The Sub-prime Mortgage Market — CNN Open House w/ Gerri Willis

By Sean Fenlon on March 25, 2007


Frankly, there has been a lot of bad press and mis-information strewn about with regards the market collapse of several publicly-trade sub-prime mortgage lenders. The media and the grapevine will always spotlight the crisis stories and scandals involving individuals or organizations in the mortgage industry. Facts seldom interfere with an exciting story.

A recent New York Times report by Gretchen Morgenson featured the headline “Crisis Looms in Market for Mortgages” (notice the lack of sub-prime qualifier, as the article went on to suggest ALL mortgage lending will be affected).

Other Headlines from Google News include:

  • The Subprime Meltdown: Who’s to Blame and How Should We Fix It?
  • Some subprime victims could end up living in cars
  • Buyers lose more than cash
  • Why subprime mortgage crisis may have impact on stocks, lending …
  • Lenders: Visions of profit fueled risky loans
  • Etc.

For weeks now, I have remained uninvolved with the nonsense. However, this morning I turned on my TV to watch CNN and quickly realized why there is such negative sentiment against the mortgage industry. While previously silent, I have finally felt enough urge to fight back against the mis-information, with the help of the logic-stick of course.

CNN Open House w/ Gerri Willis – Sub-prime Mortgage Market

I have feedback for Gerri Willis after watching her interview with mortgage industry association representatives on Saturday, March 24, 2007. Below is the official program description of Gerri’s program on the CNN TV site:

Open House: Home loans going bust all over the country. Now, Congress is stepping in. Watch a special edition of “Open House” this weekend from Washington DC, covering the first mortgage meltdown hearings on Capitol Hill.

Gerri is a reporter for CNN and she interviewed senior representatives from the Mortgage Bankers Association (MBA) and the NAMB, or National Association of Mortgage Brokers (sorry guys, I did not write down your names and I am not finding a video archive of the interview in my searches). Gerri’s questioning appeared as though she was in search of some monolithic blame for the recent sub-prime meltdown. It also appeared as though Gerri was pursuing a response from either mortgage industry representatives to absorb 100% of the blame and issue and nationwide mea culpa. As I watched it, I was scratching my head… At one point during the interview, it was suggested to Gerri that the consumers need more education about their mortgage choices, to which she was quick to mock this otherwise indisputable idea with “So, it’s the consumer’s fault that they were stuck with option arms… come on! PLEASE!!!”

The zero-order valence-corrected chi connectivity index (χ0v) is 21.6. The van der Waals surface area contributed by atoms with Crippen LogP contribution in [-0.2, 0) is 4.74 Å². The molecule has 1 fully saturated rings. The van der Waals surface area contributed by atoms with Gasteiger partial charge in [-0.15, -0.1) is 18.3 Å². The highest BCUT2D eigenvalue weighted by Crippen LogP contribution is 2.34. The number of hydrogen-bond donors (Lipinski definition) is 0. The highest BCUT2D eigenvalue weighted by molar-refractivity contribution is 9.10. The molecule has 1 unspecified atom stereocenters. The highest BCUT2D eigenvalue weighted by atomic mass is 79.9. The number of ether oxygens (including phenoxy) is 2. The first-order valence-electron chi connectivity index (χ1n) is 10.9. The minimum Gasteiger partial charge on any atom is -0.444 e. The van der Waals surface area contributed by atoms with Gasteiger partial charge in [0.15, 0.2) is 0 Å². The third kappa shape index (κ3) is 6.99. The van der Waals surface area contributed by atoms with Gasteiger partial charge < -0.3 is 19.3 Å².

“So, what’s my monthly payment? Cuz, the LOWER the BETTER right now”

Actually, Gerri, YES. At least half the blame falls on the shoulders of the consumers. Mortgage industry representatives cannot say this on national TV, but I can blog about it. The vast majority of foreclosures are not from loans where consumers are victims of fraud, coerced, over-sold, or otherwise deceived in any way (I won’t bore you with the stats or research here, but if you look into it on Google for five minutes, it will confirm my claims). Rather, the average consumer prefers the immediate lowest payment that they can get even with full-awareness of the implications for the future. Frankly, today’s consumer seldom cares about the future, at the moment at hand, at least. They live paycheck to paycheck today, and they will worry about next year when next year comes. Without question, these are politically incorrect and otherwise offensive things to say about “the consumer,” but take a look to your left and to your right, amongst friends and family – you know this individual that I am describing above. It is a reality. Are these low-payment-seeking consumers qualified to make payments at the higher levels? Actually, at the time that the consumer is approved for a new loan, they absolutely are. However, like getting a raise, monthly savings as a result of refinancing or lower-cost mortgage options are often gobbled up by net-new expenses (new car, new credit cards, new unexpected circumstance, etc.).